TITLE OF BILL: An act to amend the penal law, the criminal procedure law and the gener- al business law, in relation to decriminalizing possession of controlled substances; to amend the public health law, in relation to establishing the drug decriminalization task force; to repeal certain provisions of the penal law related thereto; and providing for the repeal of certain provisions upon the expiration thereof   PURPOSE: To decriminalize possession of controlled substances and expunge the arrest and conviction records for unlawfully possessing a controlled substance.   SUMMARY OF SPECIFIC PROVISIONS: Section 1 states certain legislative findings. Section 2 amends Penal Law sec. 220.03 by reducing the penalty for crim- inal possession of a controlled substance and renaming the offense. Sections 3, 4 and 5 amend Criminal Procedure Law sec. 160.50 to allow for the expungement of convictions for violations of Penal Law sec. 220.03. Section 6 amends Criminal Procedure Law Sec. 440.10 to allow for the vacatur of certain previous convictions for violations of Penal Law sec. 220.03. Sections 7 and 8 amend Criminal Procedure Law Sec. 440.10 to clarify that an individual does not need to demonstrate prejudice in order to have a previous conviction vacated. Section 9 repeals Penal Law sec. 220.46. Section 10 repeals Penal Law sec. 220.25. Section 11 amends the General Business Law by adding a new subparagraph (b) excluding objects used to introduce drugs into the human body from the definition of "Drug-related paraphernalia." Section 12 bars the sanctioning of individuals under parole, probation or other state or local supervision, or released on bail awaiting trial, for actions that are no longer criminal under the proposed legislation. Section 13 enacts public health law s 2780 which establishes the drug decriminalization task force. The task force will be charged with devel- oping recommendations for reforming New York's laws, regulations and practices so that they align with the goal of treating substance use disorder as a disease, rather than a criminal behavior. Section 14 of the bill is the effective date.   JUSTIFICATION: Substance use disorder (SUD) is a health condition recognized by the DSM-5, the gold standard catalogue of mental disorders. It is character- ized by the National Institute of Drug Abuse as a chronic, relapsing disorder that causes long-lasting changes in the brain. The disorder is characterized by compulsive drug seeking and continued use despite an array of harmful consequences, including harm to friends and family, loss of employment and housing, and involvement in the criminal, legal and child welfare systems. Yet, for well over a century, even as the scientific understanding of substance use disorders as a medical condition has increased, New York and other states have continued to treat drug use as a moral failing and as a crime, thereby stigmatizing and incarcerating millions of people for having a disease. Such treatment stands in stark contrast to how society and government treat individuals suffering from other diseases, such as cancer or an anxiety disorder. While individuals with these other illnesses are usually seen as worthy of compassion, support, and medical care, those with an SUD are disparaged, criminalized, and treat- ed as undeserving of assistance and compassion. The first US laws penalizing individuals for using drugs date back to 1875. However, the use of these approaches became significantly more prevalent and punitive in the 1970s with Richard Nixon's declaration of a "war on drugs" and New York's 1973 passage of the Rockefeller Drug laws, generally considered to be one of the first examples of the "tough on crime" policies that resulted in the current era of mass incarcera- tion. This punishment-centered approach became even more dominant during the crack epidemic of the 1980s and 90s as ever harsher laws were enacted. While historians debate the extent to which the drug sentencing laws of this period had explicitly racist aims, their disproportionate impact on communities of color is undeniable. While research indicates that people of all races use and sell drugs at approximately the same rate, people of color are significantly more likely to be arrested, convicted, and incarcerated for drug possession and sale than whites. For example, in New York, where African-Americans make up 17.6% of the population, 26.5% of those arrested for misdemeanor possession of drugs are Black. Furthermore, compared with whites, Black people arrested for misdemeanor drug possession are more likely to be convicted (72.4% v. 67.1%), more likely to have that conviction be for a misdemeanor, rather than a noncriminal violation (41.2% v. 30.8%), and more likely to be sentenced to jail (13.4% v 10.6%). Policies criminalizing drug use have also clearly failed to reduce the use of drugs. Despite decades of harsh penalties for drug possession, over 3,000 New Yorkers and 67,000 Americans died of a drug-related over- dose in 2018. Additionally, the federal government's 2019 "National Survey on Drug Use and Health" found that 36 million Americans had misused an illicit drug in the previous month. Instead of preventing use, these laws have devastated individuals, families, and communities. Treating substance use as a crime disrupts and destabilizes the lives of individuals who use drugs. It contributes to an increased risk of death, the spread of infectious diseases, mass incarceration, the separation of families, and barriers to accessing housing, employment, and other vital services. It does all of this at a huge financial cost, through increased spending on the criminal legal system, the child welfare system, the health care system, the shelter system, and others, as well as through reduced productivity and employment. Incarcerating someone in a New York State prison costs over $70,000 per year. Incarcerating someone in a New York City jails costs over $330,000 per year. By contrast, one year of addiction treatment with medications can cost as little as $6000, and treatment in a residential program costs signif- icantly less than incarceration, though numbers vary. Moreover, taking into account the likelihood of recidivism due to failure to treat the underlying disease during incarceration exponentially increases the cost of incarceration over treatment in the long-term. Ending the criminalization of drug use is not a new idea. Many countries around the world do not have laws that punish people for using drugs and, in 2020, Oregon voters overwhelmingly supported Measure 110 which decriminalized possession of drugs for personal use. Policies that decriminalize drug use have resulted in an array of positive outcomes. Portugal, often held up as a model, decriminalized personal possession of drugs in 2001. These reforms, together with a significant expansion of harm reduction investments and treatment availability, have resulted in significant decreases in incarceration, problematic drug use, over- dose deaths, and HIV and hepatitis infection rates. The rate of overdose deaths in Portugal was 4 per million in 2017. The equivalent number for the US was 217 per million. In New York, it was 168 per million. These policies also contributed to a large increase in the number of people receiving treatment for their substance use. For far too long, New York, together with the rest of the US, has made enforcement the central component of its response to drugs. It has continued to do so long after it became obvious that these highly costly policies had failed to achieve their stated goal - preventing the use of illicit drugs. By reducing the criminal and civil penalties that accrue to individuals as a result of personal possession of a controlled substance, the proposed legislation will transform New Yorks approach to drug use from one based on criminalization and stigma to one based on science and compassion. Instead of being discriminated against for having a substance use disor- der, a documented health condition, individuals would increasingly be seen as patients in need of care, much like individuals with any other health need. This in turn will result in fewer deaths, reductions in incarceration and the spread of bloodborne diseases, and millions of dollars saved that are currently spent incarcerating individuals solely for having a medical condition.   LEGISLATIVE HISTORY: New bill   FISCAL IMPLICATIONS: To be determined.   EFFECTIVE DATE: This act shall take effect 180 days after becoming law, however section 13 would be repealed two years after such date.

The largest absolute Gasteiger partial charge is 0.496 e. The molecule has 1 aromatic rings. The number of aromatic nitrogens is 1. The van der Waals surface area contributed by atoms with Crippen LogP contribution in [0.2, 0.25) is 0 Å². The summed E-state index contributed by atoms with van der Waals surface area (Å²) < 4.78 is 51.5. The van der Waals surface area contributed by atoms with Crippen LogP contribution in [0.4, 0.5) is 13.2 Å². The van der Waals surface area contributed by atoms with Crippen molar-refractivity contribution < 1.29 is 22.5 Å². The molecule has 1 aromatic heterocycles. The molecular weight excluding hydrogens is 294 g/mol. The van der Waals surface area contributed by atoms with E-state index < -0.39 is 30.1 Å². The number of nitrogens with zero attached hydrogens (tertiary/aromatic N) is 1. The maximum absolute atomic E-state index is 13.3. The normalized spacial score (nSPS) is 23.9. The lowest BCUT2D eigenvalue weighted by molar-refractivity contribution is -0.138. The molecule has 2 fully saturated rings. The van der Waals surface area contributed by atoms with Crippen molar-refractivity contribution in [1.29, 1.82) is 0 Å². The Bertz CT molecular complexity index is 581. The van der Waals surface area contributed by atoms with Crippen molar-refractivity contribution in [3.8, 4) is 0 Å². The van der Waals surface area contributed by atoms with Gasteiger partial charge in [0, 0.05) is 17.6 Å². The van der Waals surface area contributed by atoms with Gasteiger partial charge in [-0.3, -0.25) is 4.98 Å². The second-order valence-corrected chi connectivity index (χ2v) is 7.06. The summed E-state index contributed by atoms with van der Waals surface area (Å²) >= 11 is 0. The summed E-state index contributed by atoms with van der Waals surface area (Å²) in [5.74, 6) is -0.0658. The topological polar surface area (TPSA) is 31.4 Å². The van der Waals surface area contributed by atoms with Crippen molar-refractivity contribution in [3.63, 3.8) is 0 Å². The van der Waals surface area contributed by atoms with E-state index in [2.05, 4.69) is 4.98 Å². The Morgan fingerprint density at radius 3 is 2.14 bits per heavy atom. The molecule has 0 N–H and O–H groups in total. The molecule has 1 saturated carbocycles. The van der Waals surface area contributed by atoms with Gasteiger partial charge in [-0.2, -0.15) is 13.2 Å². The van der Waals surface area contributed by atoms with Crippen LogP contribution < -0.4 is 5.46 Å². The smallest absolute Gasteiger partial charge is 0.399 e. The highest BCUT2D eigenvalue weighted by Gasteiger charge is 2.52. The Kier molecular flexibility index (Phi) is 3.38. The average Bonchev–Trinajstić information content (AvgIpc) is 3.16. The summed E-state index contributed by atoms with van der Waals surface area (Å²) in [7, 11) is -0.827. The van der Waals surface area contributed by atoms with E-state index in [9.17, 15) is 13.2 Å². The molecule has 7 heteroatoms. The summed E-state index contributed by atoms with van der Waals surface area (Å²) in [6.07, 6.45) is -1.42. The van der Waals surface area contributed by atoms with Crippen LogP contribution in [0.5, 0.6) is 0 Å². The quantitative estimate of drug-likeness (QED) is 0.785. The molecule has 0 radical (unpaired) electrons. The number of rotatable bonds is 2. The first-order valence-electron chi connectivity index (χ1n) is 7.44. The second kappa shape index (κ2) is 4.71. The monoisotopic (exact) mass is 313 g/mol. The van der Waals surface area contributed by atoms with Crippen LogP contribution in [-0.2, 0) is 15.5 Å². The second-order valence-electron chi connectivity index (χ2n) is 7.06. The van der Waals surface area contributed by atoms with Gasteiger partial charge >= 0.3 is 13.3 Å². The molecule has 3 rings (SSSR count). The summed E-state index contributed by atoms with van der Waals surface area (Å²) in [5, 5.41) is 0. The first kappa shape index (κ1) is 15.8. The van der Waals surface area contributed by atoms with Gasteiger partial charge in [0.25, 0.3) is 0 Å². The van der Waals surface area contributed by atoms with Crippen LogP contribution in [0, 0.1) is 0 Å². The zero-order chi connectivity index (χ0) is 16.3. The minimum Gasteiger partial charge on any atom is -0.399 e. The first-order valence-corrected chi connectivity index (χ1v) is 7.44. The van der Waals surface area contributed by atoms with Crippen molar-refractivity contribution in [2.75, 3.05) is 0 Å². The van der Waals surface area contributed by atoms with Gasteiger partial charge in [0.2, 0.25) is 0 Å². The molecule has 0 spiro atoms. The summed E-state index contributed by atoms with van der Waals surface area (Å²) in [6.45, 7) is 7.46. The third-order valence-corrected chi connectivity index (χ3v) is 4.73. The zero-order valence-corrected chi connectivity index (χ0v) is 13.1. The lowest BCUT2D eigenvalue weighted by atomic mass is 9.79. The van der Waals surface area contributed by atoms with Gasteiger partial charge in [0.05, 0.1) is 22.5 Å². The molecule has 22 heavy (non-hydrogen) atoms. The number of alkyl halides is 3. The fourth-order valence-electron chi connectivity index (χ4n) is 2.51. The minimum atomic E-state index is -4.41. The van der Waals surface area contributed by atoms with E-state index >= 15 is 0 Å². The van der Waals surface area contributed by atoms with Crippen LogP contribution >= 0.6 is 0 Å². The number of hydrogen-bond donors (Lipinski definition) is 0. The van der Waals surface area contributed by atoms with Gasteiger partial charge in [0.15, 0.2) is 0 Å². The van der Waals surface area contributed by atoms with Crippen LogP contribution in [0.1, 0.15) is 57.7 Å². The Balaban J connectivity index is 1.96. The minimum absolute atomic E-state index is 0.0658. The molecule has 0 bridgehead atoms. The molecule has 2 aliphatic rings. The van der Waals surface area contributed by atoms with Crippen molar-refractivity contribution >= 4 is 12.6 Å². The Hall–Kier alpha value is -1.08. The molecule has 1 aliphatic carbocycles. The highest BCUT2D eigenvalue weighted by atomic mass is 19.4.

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A06583 Text: